Living and working from home during a pandemic
A pandemic and seclusion at home.
It is the first time it ever happened to me, like for most people I guess. My nearly 98-year-old grandfather confirmed it to me on the phone yesterday.
I returned from a weekend in Tuscany on 9 March. Before leaving, I had even joked with a colleague who was due to leave work at the end of the month that I better bid farewell since I would most likely not see him ever again. At the time, the Covid-19 crisis still appeared to be a rather mild threat and I had decided to go ahead with my plans. I said that and we chuckled, convinced that it was not that bad.
He left in a hurry a week after that when the news broke that the borders of Ukraine would close and while I sat at home “quarantined” from work. He has yet to know when he will be able to make his way back to Ukraine to hand over his computer assets.
The first serious measures taken by the Ukrainian authorities in relation to Covid-19 occurred just a few days after I came back from Italy. I flew home and called the doctor from work, who decided to put me on a quarantine (work from home) for 14 days, as a “precautionary measure” to avoid panic in the office. As I am writing this, my quarantine is long finished, but I am still at home.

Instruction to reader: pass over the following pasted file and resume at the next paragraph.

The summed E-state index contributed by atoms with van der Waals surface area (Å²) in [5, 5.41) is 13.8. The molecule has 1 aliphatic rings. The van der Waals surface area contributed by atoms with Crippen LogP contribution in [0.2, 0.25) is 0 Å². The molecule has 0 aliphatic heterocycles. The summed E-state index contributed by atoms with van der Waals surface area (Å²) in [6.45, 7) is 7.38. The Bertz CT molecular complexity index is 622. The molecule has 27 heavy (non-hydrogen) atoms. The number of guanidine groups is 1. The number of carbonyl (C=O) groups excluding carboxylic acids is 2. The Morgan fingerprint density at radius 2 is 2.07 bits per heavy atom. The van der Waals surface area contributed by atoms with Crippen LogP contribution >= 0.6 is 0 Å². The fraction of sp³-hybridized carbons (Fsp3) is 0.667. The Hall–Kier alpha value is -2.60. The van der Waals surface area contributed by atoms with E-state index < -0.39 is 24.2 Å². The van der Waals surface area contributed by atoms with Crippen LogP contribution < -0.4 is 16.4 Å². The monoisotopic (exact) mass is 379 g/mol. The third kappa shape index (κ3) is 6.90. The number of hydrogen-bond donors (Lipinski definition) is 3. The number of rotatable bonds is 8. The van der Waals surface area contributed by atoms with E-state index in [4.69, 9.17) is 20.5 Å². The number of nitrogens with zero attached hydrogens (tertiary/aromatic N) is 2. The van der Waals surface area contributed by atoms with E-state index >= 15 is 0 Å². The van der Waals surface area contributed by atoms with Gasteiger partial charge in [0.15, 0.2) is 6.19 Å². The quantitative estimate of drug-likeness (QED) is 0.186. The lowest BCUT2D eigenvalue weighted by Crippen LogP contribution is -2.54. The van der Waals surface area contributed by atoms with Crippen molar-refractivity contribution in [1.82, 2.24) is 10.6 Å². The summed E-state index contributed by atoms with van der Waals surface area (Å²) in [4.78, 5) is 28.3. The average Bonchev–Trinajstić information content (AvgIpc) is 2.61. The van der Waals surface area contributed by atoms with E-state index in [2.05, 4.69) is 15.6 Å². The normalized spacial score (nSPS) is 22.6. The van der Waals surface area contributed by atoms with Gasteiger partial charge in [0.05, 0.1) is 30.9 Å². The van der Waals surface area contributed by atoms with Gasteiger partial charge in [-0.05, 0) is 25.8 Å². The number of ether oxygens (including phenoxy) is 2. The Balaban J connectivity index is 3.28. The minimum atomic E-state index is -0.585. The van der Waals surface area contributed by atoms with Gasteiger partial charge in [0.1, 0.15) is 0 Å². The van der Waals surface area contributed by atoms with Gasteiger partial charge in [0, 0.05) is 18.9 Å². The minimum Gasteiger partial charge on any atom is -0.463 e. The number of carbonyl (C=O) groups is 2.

This period coincidentally also occurred a couple of days after I moved into a new flat, which turned out to be rather ideal in such a situation. As if I had felt the epidemic coming, I rented the flat and got a blazing-fast Internet connection and cable TV set-up immediately. I also just had the time to a decent tea pot, some plates, cutlery, kitchen furniture, towels, and a simple desk. All stores closed after that. Although it is still possible to buy online and get delivery, this felt like a “last chance” purchase. I also considered buying a bicycle, but realized I would most likely not return to the office any time soon.
After some time of a rather mild quarantine (people are advised to stay at home, but that advice is not actually enforced), I went to the office at night and took one of my screens, as I realized that I would otherwise most likely end up working for quite some time on my laptop screen. Just a few days into the quarantine, I had my desk from home set up.
Now I am getting used to this strange rhythm and I am creating myself a schedule. Meetings occur through VTC and most communication is still channelled through the good old email system.
The positive effects: more concentration, more time for cooking, listening to radio and reading. The drawbacks: feel like going crazy at times, even though I very much like my new flat, tend to eat more and put on some extra-weight.
It feels as though this is going to last. Will see how it develops.